The Day The Murph Died (Or Pimps for a Day …or Three)

The Murph was one of the last of the old school pimps. He lived in a house on Grant Ave. in Schenectady, with his old lady and a bunch of his hoes. He was the stereotypical, 1970s “Willie Dynamite”-style pimp; he wore the hat, the fur coat, the gold chains, walked with the cane and drove the pimped-out Lincoln Continental with tinted windows and fur on the dash.

His old lady, I forget her name, sold crack. My cousin was one of her customers.

I remember, I was like 16 or 17, my cousin called me from a payphone one night — a payphone is an ancient telephonic device that operated much like a vending machine, you put money in and it let you make a phone call — “Philly, you gotta come get me at The Murph’s!”

“What’s going on?”

“I’ll tell you when you get there.”

It was obviously an emergency, I figured he was in some kind of trouble or gonna get his head busted-in again because he couldn’t pay for his crack, so I borrowed dad’s car and drove over there fast as I could. As I rolled up, I saw a bunch of women running out of The Murph’s house with clothes and TVs and VCRs, stuffing shit in cars and running down the street. My cousin waved me down.

“What’s going on?” I asked.

“The Murph is dead.”


“So??” he looked at me like I was stupid. “So, his old lady said we could take whatever we wanted before she calls 9-1-1.”

“Oh fuck!” I yelled, “Go get the keys to the Lincoln!”

He ran inside to find the keys. I parked and followed right behind. Inside, it was like Walmart on Black Friday, women everywhere, grabbing all they could. I walked to the back of the house, peeked into the back bedroom and saw the Murph’s old lady cracking his rigor mortised knuckles to slide the gold rings off his cold, dead fingers.

“Hey boy, help me lift this mattress,” she asked.

I helped her raise the mattress with the Murph’s cold, rigamorted body still on it. He looked like Weekend at Bernie Mack’s. Underneath, the box spring was hollowed out to hold stacks of cash. I held the mattress up best I could, trying to keep the Murph from rolling off, while she stuffed cash into black garbage bags.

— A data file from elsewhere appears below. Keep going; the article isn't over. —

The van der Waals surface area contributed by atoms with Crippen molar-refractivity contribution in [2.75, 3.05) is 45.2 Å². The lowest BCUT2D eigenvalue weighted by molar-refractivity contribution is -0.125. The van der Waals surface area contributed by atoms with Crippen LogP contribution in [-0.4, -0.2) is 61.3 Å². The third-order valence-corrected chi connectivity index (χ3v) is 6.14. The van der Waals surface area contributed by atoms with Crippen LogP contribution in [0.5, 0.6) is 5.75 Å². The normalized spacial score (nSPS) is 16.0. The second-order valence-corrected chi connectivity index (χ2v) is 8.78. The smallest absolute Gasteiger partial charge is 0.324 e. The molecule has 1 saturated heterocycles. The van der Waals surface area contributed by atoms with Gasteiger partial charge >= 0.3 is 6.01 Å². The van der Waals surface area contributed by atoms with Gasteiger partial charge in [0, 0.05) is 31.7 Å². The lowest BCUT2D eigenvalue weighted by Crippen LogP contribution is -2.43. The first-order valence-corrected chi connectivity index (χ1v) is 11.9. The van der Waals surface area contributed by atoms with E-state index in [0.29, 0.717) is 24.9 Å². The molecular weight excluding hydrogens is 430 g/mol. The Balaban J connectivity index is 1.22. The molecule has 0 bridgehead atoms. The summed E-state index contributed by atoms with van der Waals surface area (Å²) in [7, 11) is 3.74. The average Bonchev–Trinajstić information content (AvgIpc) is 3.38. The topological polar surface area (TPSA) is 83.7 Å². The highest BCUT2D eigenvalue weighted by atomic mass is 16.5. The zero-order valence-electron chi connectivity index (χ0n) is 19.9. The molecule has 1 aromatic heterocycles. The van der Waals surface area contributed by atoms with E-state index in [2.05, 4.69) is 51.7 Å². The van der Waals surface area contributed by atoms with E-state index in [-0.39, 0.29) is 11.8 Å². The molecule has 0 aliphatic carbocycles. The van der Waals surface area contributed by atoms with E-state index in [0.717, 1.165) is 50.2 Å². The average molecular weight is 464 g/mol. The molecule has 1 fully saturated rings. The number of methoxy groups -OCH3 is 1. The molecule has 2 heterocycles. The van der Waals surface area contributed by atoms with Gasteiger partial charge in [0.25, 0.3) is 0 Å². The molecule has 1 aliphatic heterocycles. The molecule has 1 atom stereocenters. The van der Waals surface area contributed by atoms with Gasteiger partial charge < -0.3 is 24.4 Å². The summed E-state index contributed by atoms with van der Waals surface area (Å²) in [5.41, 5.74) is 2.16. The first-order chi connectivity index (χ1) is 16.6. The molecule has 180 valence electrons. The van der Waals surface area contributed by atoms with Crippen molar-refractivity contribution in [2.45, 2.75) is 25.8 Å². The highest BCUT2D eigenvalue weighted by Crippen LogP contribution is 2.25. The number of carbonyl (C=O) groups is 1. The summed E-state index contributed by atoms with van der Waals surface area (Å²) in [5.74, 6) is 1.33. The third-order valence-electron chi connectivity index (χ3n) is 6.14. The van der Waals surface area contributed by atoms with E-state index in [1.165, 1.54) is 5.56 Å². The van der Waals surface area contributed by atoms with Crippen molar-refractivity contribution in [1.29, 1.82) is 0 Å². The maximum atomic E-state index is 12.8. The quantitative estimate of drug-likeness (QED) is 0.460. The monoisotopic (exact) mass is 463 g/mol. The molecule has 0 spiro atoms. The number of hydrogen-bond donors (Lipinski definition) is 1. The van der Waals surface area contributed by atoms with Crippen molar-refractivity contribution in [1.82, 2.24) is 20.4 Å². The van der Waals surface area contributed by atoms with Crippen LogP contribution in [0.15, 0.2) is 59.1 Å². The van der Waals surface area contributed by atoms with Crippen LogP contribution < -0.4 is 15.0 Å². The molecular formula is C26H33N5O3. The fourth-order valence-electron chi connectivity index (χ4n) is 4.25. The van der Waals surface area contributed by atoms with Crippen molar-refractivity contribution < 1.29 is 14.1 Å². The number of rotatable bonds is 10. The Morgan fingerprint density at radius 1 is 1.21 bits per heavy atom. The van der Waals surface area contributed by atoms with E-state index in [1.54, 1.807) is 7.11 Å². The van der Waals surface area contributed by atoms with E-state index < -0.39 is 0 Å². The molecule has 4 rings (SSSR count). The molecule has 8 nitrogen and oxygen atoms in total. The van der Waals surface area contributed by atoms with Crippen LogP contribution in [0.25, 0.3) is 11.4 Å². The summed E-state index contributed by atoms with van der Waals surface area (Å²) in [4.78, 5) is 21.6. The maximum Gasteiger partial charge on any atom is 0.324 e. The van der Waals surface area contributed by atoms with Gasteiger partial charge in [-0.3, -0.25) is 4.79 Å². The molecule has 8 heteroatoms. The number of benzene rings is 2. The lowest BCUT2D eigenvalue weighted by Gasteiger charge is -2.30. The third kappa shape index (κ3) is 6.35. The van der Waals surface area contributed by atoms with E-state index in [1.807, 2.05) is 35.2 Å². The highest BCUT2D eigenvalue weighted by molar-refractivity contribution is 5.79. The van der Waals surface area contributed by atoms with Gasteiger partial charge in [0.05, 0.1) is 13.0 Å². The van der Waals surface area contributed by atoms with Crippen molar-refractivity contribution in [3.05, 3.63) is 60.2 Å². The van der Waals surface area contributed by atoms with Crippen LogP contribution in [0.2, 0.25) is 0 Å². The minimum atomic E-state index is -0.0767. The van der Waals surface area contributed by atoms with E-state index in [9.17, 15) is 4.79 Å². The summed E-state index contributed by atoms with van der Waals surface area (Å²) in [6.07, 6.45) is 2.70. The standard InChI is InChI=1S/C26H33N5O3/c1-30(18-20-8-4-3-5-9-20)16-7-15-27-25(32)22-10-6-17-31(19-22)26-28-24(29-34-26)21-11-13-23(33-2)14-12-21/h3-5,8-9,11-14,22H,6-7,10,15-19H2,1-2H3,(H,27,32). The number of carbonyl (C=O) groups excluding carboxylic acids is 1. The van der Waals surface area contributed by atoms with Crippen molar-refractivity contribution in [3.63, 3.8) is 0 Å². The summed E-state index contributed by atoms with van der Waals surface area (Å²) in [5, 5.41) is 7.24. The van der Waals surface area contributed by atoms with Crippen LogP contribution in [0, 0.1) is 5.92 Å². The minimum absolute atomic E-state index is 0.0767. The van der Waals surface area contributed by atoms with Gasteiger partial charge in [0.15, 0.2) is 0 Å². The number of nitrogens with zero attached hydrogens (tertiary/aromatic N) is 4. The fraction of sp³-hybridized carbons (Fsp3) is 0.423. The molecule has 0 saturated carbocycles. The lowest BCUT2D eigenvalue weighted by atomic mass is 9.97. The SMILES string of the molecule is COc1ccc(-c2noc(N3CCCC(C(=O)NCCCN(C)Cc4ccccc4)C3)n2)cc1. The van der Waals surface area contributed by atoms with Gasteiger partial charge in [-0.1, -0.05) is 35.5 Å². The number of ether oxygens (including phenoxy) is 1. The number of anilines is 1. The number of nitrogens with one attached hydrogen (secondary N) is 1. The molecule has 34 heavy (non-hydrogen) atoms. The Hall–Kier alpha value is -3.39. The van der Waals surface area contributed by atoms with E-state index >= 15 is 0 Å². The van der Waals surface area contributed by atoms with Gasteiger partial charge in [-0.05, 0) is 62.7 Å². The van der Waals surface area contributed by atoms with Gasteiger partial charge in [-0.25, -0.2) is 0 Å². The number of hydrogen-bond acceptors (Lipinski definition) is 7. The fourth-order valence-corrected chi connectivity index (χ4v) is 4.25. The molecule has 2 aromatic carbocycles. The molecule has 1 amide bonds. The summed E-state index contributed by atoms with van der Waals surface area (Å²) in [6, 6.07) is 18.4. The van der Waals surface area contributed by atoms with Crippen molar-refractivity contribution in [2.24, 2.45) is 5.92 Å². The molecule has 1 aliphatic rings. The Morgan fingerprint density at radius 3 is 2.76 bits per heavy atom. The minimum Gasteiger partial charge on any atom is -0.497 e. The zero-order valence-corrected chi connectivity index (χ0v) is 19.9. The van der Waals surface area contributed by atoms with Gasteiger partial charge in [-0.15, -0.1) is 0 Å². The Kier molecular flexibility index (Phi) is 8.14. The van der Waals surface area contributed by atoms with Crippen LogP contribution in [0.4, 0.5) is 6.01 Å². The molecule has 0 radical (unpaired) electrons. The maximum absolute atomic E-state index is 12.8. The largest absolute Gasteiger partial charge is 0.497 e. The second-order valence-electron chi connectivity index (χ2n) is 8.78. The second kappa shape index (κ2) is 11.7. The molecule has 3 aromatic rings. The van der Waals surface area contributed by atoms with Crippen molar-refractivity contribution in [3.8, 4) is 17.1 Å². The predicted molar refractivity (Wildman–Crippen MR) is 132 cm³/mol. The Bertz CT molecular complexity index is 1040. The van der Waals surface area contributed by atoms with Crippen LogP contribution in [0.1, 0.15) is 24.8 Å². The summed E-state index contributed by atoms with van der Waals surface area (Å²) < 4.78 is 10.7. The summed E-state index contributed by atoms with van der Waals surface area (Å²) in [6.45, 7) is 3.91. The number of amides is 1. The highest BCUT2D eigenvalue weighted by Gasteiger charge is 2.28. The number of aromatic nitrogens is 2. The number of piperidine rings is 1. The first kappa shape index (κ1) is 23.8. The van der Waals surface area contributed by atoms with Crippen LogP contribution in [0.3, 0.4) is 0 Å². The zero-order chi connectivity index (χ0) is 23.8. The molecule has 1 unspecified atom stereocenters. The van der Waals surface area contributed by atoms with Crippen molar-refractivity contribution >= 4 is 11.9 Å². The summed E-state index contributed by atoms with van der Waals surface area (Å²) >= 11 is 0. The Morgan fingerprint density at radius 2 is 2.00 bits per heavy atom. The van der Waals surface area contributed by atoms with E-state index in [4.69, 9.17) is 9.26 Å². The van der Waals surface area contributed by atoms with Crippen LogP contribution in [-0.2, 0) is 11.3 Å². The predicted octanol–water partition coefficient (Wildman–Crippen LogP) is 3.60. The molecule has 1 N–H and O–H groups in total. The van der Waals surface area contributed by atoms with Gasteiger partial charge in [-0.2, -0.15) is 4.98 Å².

“Throw me a stack!” I begged.

She tossed two stacks of hundreds to the side for me — $20,000.

Once she bagged the cash, I let the mattress back down and she yelled “Five minutes!” to alert everyone in the house they had five minutes to get what they could and get the fuck out because she had to call 911. She then told me to leave the room while she said a prayer.

I grabbed my two stacks and met my cousin outside. He already had the Lincoln in the street fired-up and ready to go, wearing one of The Murph’s fur hats. I jumped in and we took off straight to New York City, where we spent the next three days blowing the 20 G’s on booze and coke and crack (for him) and whores and a hotel suite and food and clothes and jewelry.

I don’t remember much about those three days but I do remember buying bottles of Night Train and Mad Dog 20/20 off homeless people on the street for $100 a pop because we were too young to buy it. We also made a game of slipping $100s into the pockets of homeless people sleeping on benches and in doorways, undetected.


Everything was fine until we got back to Schenectady. As we turned off at the Brandywine Avenue exit, a cop pulled us over. He knew the Murph’s car — everyone did — and made some joke about thinking there was a ghost driving it. He asked if we knew The Murph had died and we played stupid and said no, that we had borrowed the car from him a few days ago and acted surprised that he “must have died since.”

Being that it was The Murph’s car, a few other cops rolled up and they made us get out while they searched it…

Flashback to about four hours earlier…

We checked out of our hotel with a bunch of shopping bags, carried it all down the elevator to the Lincoln in the parking garage. We didn’t have the trunk key and couldn’t find a button to open the trunk so we just threw everything in the backseat.

Back to the cops…

They asked for the key to the trunk, we didn’t have it, but the one cop knew where the button was. The trunk popped and there inside were about ten shoe boxes full of hundreds! If I had to guess, there was another $250K there.


We looked at each other like, damn, we should’ve opened the trunk.

(Well, at least it wasn’t a dead body or kilos of coke.)

Anyway, the Schenectady Police made us grab our shit and walk home while they “towed” the car and “logged the cash in as evidence” in their investigation of our “suspicious activity.” Yeah, OK. Whatever. We never heard back from the police, or anyone else, ever, about any of it. I can only imagine them cops benefited from The Murph’s death as much as we did.

Hopefully, they were smarter with their share.

But that wasn’t the end of it. When I finally got home I got my ass beat for leaving dad’s car in the ghetto for three days.

— P.

Featured Image: Willie Dynamite (1974)

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